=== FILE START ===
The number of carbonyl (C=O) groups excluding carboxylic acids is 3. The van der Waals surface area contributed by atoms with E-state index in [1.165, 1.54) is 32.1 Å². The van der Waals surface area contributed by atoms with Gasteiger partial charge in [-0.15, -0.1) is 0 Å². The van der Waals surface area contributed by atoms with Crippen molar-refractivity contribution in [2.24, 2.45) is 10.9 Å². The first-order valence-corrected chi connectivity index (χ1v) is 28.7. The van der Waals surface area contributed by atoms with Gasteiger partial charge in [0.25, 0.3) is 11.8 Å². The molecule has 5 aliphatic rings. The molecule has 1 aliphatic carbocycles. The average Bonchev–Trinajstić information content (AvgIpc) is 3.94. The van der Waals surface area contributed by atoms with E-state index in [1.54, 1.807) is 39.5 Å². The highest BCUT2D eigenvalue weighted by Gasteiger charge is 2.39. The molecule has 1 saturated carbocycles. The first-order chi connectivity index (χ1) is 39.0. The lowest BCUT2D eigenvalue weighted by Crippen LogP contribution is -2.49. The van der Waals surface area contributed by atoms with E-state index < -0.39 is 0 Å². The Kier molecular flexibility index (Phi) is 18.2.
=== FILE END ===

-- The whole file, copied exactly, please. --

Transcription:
The number of carbonyl (C=O) groups excluding carboxylic acids is 3. The van der Waals surface area contributed by atoms with E-state index in [1.165, 1.54) is 32.1 Å². The van der Waals surface area contributed by atoms with Gasteiger partial charge in [-0.15, -0.1) is 0 Å². The van der Waals surface area contributed by atoms with Crippen molar-refractivity contribution in [2.24, 2.45) is 10.9 Å². The first-order valence-corrected chi connectivity index (χ1v) is 28.7. The van der Waals surface area contributed by atoms with Gasteiger partial charge in [0.25, 0.3) is 11.8 Å². The molecule has 5 aliphatic rings. The molecule has 1 aliphatic carbocycles. The average Bonchev–Trinajstić information content (AvgIpc) is 3.94. The van der Waals surface area contributed by atoms with E-state index in [1.54, 1.807) is 39.5 Å². The highest BCUT2D eigenvalue weighted by Gasteiger charge is 2.39. The molecule has 1 saturated carbocycles. The first-order chi connectivity index (χ1) is 39.0. The lowest BCUT2D eigenvalue weighted by Crippen LogP contribution is -2.49. The van der Waals surface area contributed by atoms with E-state index < -0.39 is 0 Å². The Kier molecular flexibility index (Phi) is 18.2.